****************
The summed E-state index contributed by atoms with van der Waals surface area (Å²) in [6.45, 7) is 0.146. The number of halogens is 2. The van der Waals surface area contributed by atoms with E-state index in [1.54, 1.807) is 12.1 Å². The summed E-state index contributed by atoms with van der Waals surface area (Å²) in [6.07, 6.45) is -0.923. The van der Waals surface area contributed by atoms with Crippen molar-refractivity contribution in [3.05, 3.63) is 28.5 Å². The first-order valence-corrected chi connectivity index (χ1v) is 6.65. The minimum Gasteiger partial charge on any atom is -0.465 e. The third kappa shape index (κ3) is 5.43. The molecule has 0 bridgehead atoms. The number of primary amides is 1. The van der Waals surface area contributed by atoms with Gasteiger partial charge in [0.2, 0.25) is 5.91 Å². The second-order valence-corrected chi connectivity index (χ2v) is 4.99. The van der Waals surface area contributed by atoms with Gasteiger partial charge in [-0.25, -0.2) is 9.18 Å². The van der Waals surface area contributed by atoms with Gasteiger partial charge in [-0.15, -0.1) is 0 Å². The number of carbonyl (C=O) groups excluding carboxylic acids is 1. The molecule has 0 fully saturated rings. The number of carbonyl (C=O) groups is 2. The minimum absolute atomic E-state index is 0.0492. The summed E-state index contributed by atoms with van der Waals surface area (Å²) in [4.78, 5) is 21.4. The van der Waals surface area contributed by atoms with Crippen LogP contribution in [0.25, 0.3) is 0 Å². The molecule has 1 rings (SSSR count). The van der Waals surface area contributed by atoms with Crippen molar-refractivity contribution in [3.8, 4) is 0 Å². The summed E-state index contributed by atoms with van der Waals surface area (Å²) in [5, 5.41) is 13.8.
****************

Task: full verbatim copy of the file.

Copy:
The summed E-state index contributed by atoms with van der Waals surface area (Å²) in [6.45, 7) is 0.146. The number of halogens is 2. The van der Waals surface area contributed by atoms with E-state index in [1.54, 1.807) is 12.1 Å². The summed E-state index contributed by atoms with van der Waals surface area (Å²) in [6.07, 6.45) is -0.923. The van der Waals surface area contributed by atoms with Crippen molar-refractivity contribution in [3.05, 3.63) is 28.5 Å². The first-order valence-corrected chi connectivity index (χ1v) is 6.65. The minimum Gasteiger partial charge on any atom is -0.465 e. The third kappa shape index (κ3) is 5.43. The molecule has 0 bridgehead atoms. The number of primary amides is 1. The van der Waals surface area contributed by atoms with Gasteiger partial charge in [0.2, 0.25) is 5.91 Å². The second-order valence-corrected chi connectivity index (χ2v) is 4.99. The van der Waals surface area contributed by atoms with Gasteiger partial charge in [-0.25, -0.2) is 9.18 Å². The van der Waals surface area contributed by atoms with Gasteiger partial charge in [-0.15, -0.1) is 0 Å². The number of carbonyl (C=O) groups excluding carboxylic acids is 1. The molecule has 0 fully saturated rings. The number of carbonyl (C=O) groups is 2. The minimum absolute atomic E-state index is 0.0492. The summed E-state index contributed by atoms with van der Waals surface area (Å²) in [4.78, 5) is 21.4. The van der Waals surface area contributed by atoms with Crippen LogP contribution in [0.25, 0.3) is 0 Å². The molecule has 1 rings (SSSR count). The van der Waals surface area contributed by atoms with Crippen molar-refractivity contribution in [3.8, 4) is 0 Å². The summed E-state index contributed by atoms with van der Waals surface area (Å²) in [5, 5.41) is 13.8.